Amber Patient Retained. Requires specialist initiation of prescribing. Prescribing to be continued by specialist until stabilisation of the dose and the patientís condition is achieved and the patient had been reviewed. Patient remains under the care of specialist (ie not discharged) as occasional specialist input may be required. Amber Patient Retained medicines must meet criteria: (1)Requires specialist assessment to enable patient selection (2)Medicine is suitable for on-going prescribing in Primary Care (3) Requires short to medium term specialist prescribing and monitoring of efficacy or toxicity until the patientís dose and condition is stable (4) May require occasional specialist input indefinitely and therefore the patient should not be discharged from specialist care   

Amber

Medicines recommended or initiated by specialists in primary or secondary care. Non-specialist prescribing in primary care may follow according the RAG criteria. In process of being superceded by Amber Recommended, Amber Initiated and Amber Patient Retained.  

Purple

Shared Care. Medicines are considered suitable for Primary Care prescribing and/or management, following specialist initiation of therapy, with on-going communication between the Primary Care prescriber and specialist, within the framework of a Shared Care Agreement. Medicines designated as requiring Shared Care require on-going input from both Specialist and Primary Care clinicians and patients should not be discharged from Specialist care. Where prescribing and monitoring are required under shared care, it is implicit that the responsibility for both of these tasks rests with the prescriber. A Shared Care Agreement will always be available for Shared Care medicines and this document will include a Shared Care Agreement pro-forma which will be completed by all involved clinicians. This pro-forma will record agreement to take on defined aspects of care e.g. monitoring and/or on-going prescribing for the individual patients. A policy detailing clinician responsibilities in Shared Care Agreements must be referred to in all cases of Shared Care. All drugs to be included in this category must meet Shared Care criteria 1 to 3: SC1 Requires specialist assessment to enable patient selection and also initiation, stabilisation and review of treatment and the patient`s condition. SC2 Prescribing and/or management of the drug in Primary Care with specialist support and input, within the framework of the Shared Care Agreement is safe and convenient and that there is an appropriate mechanism for individual patient access in Primary Care. SC3 Requires specific long-term monitoring (blood test or other measurement) for adverse effects and / or efficacy of the drug to be completed in Primary Care, and requires on-going specialist support for the dose changes or management of adverse effects. Monitoring is required on a regular basis (typically four times a year). Implicit in any shared care agreement is the understanding that participation is at the discretion of the Primary Care prescriber subject to their clinical confidence.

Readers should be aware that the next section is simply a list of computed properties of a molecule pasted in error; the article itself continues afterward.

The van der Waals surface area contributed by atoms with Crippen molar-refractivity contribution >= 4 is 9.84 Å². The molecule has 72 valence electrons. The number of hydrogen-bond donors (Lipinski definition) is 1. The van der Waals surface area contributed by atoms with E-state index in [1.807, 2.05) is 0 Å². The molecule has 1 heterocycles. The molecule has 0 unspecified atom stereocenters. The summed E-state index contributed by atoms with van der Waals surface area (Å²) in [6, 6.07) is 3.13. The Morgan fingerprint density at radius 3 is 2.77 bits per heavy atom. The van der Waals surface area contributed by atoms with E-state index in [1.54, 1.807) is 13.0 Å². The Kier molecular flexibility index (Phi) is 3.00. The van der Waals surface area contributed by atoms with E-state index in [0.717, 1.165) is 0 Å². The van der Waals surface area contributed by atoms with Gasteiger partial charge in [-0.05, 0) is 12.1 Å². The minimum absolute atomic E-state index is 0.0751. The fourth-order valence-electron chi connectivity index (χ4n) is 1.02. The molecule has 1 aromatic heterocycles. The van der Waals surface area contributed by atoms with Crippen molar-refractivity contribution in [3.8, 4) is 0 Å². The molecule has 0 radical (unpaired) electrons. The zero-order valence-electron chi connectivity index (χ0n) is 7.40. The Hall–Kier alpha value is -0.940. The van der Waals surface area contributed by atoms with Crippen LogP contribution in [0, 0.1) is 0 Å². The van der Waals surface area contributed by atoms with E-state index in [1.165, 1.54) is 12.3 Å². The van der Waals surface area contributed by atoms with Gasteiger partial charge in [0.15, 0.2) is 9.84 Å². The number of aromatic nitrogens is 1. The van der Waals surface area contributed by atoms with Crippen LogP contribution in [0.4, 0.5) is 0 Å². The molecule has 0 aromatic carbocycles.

Red

Primary care prescribing of these medicines is NOT recommended. These treatments should be initiated by specialists only; ongoing prescribing is retained within secondary care.   

Black

Not recommended for use. Deviation from the policy may be considered on an individual basis where exceptional circumstances exist.   

Grey

Not recommended for use at this time. Deviation from the policy may be considered on an individual basis where exceptional circumstances exist. Further guidance will be issued when more information or evidence is made available.